(Originally published on 7/8/17, “Operation Restore”)
Jose, a U-12 and Under parent, asks:
If the Red team commits a foul, does the Referee need to tell whoever of the red team is standing close to the ball to start moving away from it or does the Referee have to wait for a blue team member to ask for it?
This is a frequent topic of conversation because actual practice in this matter is all over the board (or should we say “all over the field”?). The best we can do here is to outline what are considered to be standard and accepted practices and procedures. By the way, although the question was asked in the context of a free kick restart. what follows is roughly applicable as well to any restart where there is a distance requirement for the opposing team (e.g., particularly corner kicks and throw-ins but to a lesser degree also goal kicks — kick-offs and penalty kicks also have opponent distance requirements but these restarts are already ceremonial, a fact which is highly relevant and which we will explain shortly).
Let’s start off by noting that the Law assumes all opponents will immediately begin backing away the required 10-yard distance as soon as the offense is whistled because they know that is what is expected and, anyway, it is the sporting thing to do. Uh huh. This is not true across all player age groups — though for different reasons as between young players versus older, more experienced players. For the former, failing to back away immediately is a matter of ignorance as to what the Law requires. For older players, it is because they are at an age when they try to push the limits and “get away” with things (both at home and on the field). For upper level youth, senior amateur, and pro players, it is because they are engaged in rational decision-making in order to achieve as much advantage as they can at minimal cost.
Effective mechanics for the Referee start immediately upon whistling the offense. Free kicks are intended to be taken quickly and without interference (hence the word “free”) so one might think the Referee should begin shooing opponents away to allow this to happen. One would be wrong. Because the Law assumes opponents are supposed to do this automatically and immediately, Referees are advised to move away (preferably toward a position optimal for the free kick which is about to occur) and keep their mouths shut. The attacking team, in fact, has the right to take the free kick as soon as the ball is properly placed even if there are still opponents closer than the minimum retreat distance. A quick free kick may be advantageous to them because of any disarray among the opponents. If the failure of all opponents to retreat to the full minimum distance hinders the attacking team’s ability to capitalize on the opponents’ confusion, the apparent kicker (not the spectators, not the coach, etc.) can request that the minimum distance be enforced. That act, once acknowledged and announced by the Referee, turns the free kick officially into what is termed a “ceremonial” restart — i.e., from that moment, while the Referee is performing the requested service, the free kick cannot be taken except upon a signal (whistle) by the Referee.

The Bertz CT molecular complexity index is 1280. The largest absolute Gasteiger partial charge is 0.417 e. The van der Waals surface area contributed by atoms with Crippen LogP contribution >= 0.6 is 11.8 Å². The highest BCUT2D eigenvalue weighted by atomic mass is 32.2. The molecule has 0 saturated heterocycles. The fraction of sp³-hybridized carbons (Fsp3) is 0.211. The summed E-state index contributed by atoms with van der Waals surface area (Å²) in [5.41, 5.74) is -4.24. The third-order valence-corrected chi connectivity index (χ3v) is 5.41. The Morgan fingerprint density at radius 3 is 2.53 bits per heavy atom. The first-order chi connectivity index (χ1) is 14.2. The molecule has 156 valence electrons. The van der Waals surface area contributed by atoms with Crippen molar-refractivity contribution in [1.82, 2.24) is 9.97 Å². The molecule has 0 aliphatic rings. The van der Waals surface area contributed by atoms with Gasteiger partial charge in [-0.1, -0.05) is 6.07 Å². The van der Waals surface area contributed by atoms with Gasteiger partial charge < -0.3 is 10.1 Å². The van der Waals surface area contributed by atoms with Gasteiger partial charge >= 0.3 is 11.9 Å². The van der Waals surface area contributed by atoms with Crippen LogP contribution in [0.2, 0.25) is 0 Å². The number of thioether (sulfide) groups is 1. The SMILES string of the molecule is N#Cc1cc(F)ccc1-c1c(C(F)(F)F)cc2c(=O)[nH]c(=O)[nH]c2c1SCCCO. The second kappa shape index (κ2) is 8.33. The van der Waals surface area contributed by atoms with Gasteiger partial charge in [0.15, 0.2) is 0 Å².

Of course, the Referee might have turned the free kick restart into a ceremony on his or her own initiative if, for example, the event resulting in the free kick involved an injury or was the basis for a card being shown. There are two other scenarios where the Referee might step in to turn the restart into a ceremony without being asked to do so. One is if, in the opinion of the Referee, there are one or more opponents who are not simply failing to retreat the required ten yards but who are actively, clearly, and effectively engaged in forcing a delay in the taking of the free kick. This can happen if an opponent takes possession of the ball and withholds it from the team given the restart or kicks the ball away, thus immediately interfering with how quickly the restart can be taken. Another possibility is that an opponent is standing so close to the ball that no beneficial kick is even physically possible. These situations are usually considered so obvious and egregious a form of misconduct (delaying the restart of play) that it should result immediately in a caution (thus turning the free kick into a ceremonial restart anyway). The other scenario where the Referee might step in without being asked (thus again resulting in a ceremonial restart) is if the teams are at a young enough age level that it becomes apparent they are not aware of or know how to exercise their rights in a free kick situation — usually, the look of utter confusion in the expressions of the attackers is sufficient to draw the Referee’s intervention.
So, there you have it. No, the Referee does not get involved in shooing opponents away unless specifically asked to do so … and the asking is normally expected to come from the apparent kicker. Only rarely and only under fairly specific conditions would the Referee intervene and, in all such cases, whether asked or not, the restart becomes ceremonial.